The Hassles of Customer Picture Requests
Jeff R Graham shares his thoughts and insights on the hassles of customer picture requests and why most dealers do not bother to send them.
10 Minute Read
Common Sense Business - Want a picture?
People email me every once and a while wanting a picture. Sometimes it can be a problem. It maybe because these people are new, have no experience, or nobody has explained the facts to them. I am not trying to be rude or uncooperative with them but there are some facts of life that some one making this kind of request needs to know. Some pictures are just not worth the time and labor they will take. Some times things are just too busy to get a picture taken, and some times it just cannot be done practically from a time or business (financial) stand point.
Yes, I know some people take pictures of all their stones one at a time and post them for sale. These people are mostly smaller and do a lower volume business and are not moving very many stones. Also I would point out the pictures are often not very representative of the rough they are selling in many cases. In other words often the pictures are a poor and often manipulated to improve the looks of the rough they are trying to sell and not accurate. In my case and probably in most other larger dealers cases. I do not have the time because of my volume in general to take a picture of every stone. I sell a lot of rough. Taking a good accurate picture can be time consuming and on the inexpensive stones, it is just not practical.
My advice is if you really have to have a picture ask… but also be willing to except that the dealer (me or any other major dealer) maybe too busy or just feels it is not worth the time. In a case like this if you just have to have a picture, buy the stone from some one else that is less busy or willing to take a picture. Another way to handle this is to tell the dealer what you want specifically and what you want to cut. Most dealers can and will look at the rough in question and tell you if the rough will cut what you want. Also most dealers have a fair return policy so if there is any miss communication it is not a big deal.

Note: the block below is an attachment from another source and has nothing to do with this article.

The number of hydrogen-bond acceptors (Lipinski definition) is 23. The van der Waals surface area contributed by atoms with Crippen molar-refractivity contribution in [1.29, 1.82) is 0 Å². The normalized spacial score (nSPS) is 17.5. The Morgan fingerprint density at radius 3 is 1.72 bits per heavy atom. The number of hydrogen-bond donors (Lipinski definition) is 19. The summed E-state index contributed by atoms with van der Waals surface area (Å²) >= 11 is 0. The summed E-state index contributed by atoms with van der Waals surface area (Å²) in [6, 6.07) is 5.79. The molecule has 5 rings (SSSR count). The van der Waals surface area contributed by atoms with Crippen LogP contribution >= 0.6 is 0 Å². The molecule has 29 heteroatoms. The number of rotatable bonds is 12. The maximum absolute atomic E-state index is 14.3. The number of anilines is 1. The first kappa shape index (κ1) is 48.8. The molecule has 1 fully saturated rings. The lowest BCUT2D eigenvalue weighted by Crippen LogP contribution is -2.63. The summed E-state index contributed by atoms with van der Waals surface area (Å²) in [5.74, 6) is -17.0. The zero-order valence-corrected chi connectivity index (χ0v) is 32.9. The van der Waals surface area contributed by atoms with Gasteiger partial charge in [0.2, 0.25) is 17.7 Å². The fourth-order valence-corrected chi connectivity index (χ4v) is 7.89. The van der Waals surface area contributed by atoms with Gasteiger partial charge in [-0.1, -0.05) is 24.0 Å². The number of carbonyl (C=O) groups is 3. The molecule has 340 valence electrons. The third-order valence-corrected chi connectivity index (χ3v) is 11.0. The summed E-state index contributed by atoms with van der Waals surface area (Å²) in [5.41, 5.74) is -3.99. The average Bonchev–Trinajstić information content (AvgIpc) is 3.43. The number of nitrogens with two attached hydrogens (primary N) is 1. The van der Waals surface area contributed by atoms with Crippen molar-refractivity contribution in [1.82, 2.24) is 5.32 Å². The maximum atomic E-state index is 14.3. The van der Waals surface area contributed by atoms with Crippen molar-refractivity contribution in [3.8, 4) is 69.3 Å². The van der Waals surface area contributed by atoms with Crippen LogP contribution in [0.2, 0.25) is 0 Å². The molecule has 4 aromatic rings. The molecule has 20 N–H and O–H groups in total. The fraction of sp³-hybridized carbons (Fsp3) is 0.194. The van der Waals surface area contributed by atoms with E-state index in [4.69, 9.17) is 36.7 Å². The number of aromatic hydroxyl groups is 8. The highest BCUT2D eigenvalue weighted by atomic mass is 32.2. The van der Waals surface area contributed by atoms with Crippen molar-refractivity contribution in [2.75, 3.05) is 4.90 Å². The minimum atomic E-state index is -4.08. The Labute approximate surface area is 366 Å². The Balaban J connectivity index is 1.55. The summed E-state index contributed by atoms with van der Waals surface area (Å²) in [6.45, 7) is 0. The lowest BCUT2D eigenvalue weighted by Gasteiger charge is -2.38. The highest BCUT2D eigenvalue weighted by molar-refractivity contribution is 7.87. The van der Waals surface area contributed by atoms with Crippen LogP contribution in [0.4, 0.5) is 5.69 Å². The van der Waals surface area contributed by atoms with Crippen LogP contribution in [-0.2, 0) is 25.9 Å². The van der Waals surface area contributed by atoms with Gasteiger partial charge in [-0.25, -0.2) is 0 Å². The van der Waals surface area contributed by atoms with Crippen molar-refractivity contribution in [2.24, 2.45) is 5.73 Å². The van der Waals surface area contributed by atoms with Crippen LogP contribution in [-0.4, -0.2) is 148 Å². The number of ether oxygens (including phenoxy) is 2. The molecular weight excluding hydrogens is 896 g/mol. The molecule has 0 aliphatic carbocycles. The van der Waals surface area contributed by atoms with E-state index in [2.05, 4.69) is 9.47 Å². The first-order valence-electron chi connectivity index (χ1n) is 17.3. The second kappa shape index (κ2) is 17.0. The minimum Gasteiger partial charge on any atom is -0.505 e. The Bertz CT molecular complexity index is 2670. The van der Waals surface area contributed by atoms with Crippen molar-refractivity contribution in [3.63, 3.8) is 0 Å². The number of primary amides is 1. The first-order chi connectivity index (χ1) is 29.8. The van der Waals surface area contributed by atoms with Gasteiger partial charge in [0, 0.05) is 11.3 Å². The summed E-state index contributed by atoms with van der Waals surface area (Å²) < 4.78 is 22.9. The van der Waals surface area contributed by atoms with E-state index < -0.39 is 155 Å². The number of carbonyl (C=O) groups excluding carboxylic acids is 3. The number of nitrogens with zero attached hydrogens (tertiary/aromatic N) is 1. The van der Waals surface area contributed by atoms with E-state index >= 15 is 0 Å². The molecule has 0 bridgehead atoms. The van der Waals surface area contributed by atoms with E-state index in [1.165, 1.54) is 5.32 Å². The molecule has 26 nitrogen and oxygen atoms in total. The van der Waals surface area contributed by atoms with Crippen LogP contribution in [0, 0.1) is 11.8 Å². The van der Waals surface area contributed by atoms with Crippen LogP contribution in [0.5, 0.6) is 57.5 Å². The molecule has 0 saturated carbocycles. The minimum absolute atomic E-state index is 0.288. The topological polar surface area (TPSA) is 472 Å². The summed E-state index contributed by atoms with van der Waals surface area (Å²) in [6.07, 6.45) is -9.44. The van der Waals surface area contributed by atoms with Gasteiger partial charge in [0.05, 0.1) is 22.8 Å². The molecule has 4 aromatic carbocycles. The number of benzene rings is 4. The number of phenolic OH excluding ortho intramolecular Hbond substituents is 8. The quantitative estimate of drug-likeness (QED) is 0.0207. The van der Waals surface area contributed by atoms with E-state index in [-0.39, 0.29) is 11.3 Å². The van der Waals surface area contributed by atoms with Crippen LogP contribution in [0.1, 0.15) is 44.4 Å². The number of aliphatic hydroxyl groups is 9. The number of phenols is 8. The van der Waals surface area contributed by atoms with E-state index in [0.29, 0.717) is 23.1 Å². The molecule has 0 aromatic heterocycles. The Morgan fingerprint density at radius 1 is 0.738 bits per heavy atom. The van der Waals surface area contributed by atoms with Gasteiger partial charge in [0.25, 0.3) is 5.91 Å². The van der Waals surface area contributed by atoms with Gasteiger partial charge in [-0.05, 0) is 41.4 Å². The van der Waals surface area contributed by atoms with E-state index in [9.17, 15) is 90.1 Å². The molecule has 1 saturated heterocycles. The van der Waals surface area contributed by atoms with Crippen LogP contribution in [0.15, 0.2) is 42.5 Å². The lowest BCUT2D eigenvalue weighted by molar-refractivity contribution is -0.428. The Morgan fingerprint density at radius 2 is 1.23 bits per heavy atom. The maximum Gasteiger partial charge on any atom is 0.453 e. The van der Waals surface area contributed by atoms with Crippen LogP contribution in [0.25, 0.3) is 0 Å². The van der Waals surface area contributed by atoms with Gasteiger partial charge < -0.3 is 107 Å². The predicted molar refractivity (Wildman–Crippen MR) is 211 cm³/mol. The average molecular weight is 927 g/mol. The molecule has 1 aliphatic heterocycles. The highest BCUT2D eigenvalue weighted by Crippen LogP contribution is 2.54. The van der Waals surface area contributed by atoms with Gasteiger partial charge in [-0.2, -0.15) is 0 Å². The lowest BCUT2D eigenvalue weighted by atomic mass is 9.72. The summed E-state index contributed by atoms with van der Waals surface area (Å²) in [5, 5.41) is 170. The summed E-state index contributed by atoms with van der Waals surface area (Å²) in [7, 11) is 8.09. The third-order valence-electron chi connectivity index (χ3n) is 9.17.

Here is a typical letter of some one wanting a picture where it is not worth doing.
I saw a (you pick the stones, and it is almost always inexpensive under $100) on your site and would appreciate a photo or two if possible.
I'm looking to do a rectangle mixed cut (scissor/step) that would have a finished size of around 1ct . Could the stone be color oriented to do something like this?
If you have other pieces that might work i'd be interested in seeing them. If you have several pieces that might fit my needs I could purchase them and choose the most suitable when I have them in hand and return the others but would like to know what the restocking fees would be. I'm looking for a stone for a friends' engagement ring and cannot find material locally.
OK so what are the problems here? Why do I not want to deal with this as a rough suppler? Here is how this letter comes across to me as a rough dealer.
1. This person is not very educated in gemstones, no matter what they may claim. No dealer wants to ship 4-6 stones and bill them, then have maybe all of them returned. Even if the person keeps one stone it is not worth the labor for the sale (less than $100?). The stone the guy was inquiring about was about $75. Think of the hassle and time involved. This maybe some one new, if new then understandable. In this case the guy claimed he had been in business 20 years, which I highly doubt, or he would know that it is just not practical for a rough dealer to do this. Truthfully it is not really practical for the customer either. Think of the hassle on his end, packaging and returning stones. Not even considering restocking fees which most dealers probably have.